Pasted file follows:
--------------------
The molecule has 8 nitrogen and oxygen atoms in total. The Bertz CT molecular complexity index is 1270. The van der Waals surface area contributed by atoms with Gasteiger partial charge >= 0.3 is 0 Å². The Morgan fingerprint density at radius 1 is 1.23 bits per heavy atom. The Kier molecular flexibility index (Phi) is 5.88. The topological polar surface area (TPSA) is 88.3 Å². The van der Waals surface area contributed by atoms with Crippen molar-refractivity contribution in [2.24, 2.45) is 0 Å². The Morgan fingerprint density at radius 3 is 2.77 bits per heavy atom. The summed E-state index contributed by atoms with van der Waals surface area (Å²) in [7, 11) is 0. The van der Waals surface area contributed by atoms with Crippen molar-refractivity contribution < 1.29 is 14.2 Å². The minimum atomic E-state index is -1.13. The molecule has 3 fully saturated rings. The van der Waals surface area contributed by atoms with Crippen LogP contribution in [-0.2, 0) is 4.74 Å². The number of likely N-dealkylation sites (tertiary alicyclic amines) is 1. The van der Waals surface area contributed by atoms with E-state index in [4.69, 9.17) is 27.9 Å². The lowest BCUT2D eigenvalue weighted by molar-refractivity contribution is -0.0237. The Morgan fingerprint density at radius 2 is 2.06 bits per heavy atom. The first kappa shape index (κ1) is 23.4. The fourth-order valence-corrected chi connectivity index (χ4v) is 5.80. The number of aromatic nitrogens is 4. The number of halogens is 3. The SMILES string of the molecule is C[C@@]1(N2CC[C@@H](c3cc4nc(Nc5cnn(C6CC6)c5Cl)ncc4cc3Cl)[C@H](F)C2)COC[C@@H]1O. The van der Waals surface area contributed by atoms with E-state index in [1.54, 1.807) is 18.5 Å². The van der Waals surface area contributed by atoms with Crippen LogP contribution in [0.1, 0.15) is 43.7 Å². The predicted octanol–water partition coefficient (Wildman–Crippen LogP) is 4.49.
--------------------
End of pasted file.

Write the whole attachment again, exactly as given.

The molecule has 8 nitrogen and oxygen atoms in total. The Bertz CT molecular complexity index is 1270. The van der Waals surface area contributed by atoms with Gasteiger partial charge >= 0.3 is 0 Å². The Morgan fingerprint density at radius 1 is 1.23 bits per heavy atom. The Kier molecular flexibility index (Phi) is 5.88. The topological polar surface area (TPSA) is 88.3 Å². The van der Waals surface area contributed by atoms with Crippen molar-refractivity contribution in [2.24, 2.45) is 0 Å². The Morgan fingerprint density at radius 3 is 2.77 bits per heavy atom. The summed E-state index contributed by atoms with van der Waals surface area (Å²) in [7, 11) is 0. The van der Waals surface area contributed by atoms with Crippen molar-refractivity contribution < 1.29 is 14.2 Å². The minimum atomic E-state index is -1.13. The molecule has 3 fully saturated rings. The van der Waals surface area contributed by atoms with Crippen LogP contribution in [-0.2, 0) is 4.74 Å². The number of likely N-dealkylation sites (tertiary alicyclic amines) is 1. The van der Waals surface area contributed by atoms with E-state index in [4.69, 9.17) is 27.9 Å². The lowest BCUT2D eigenvalue weighted by molar-refractivity contribution is -0.0237. The Morgan fingerprint density at radius 2 is 2.06 bits per heavy atom. The first kappa shape index (κ1) is 23.4. The fourth-order valence-corrected chi connectivity index (χ4v) is 5.80. The number of aromatic nitrogens is 4. The number of halogens is 3. The SMILES string of the molecule is C[C@@]1(N2CC[C@@H](c3cc4nc(Nc5cnn(C6CC6)c5Cl)ncc4cc3Cl)[C@H](F)C2)COC[C@@H]1O. The van der Waals surface area contributed by atoms with E-state index in [1.54, 1.807) is 18.5 Å². The van der Waals surface area contributed by atoms with Crippen LogP contribution in [0.1, 0.15) is 43.7 Å². The predicted octanol–water partition coefficient (Wildman–Crippen LogP) is 4.49.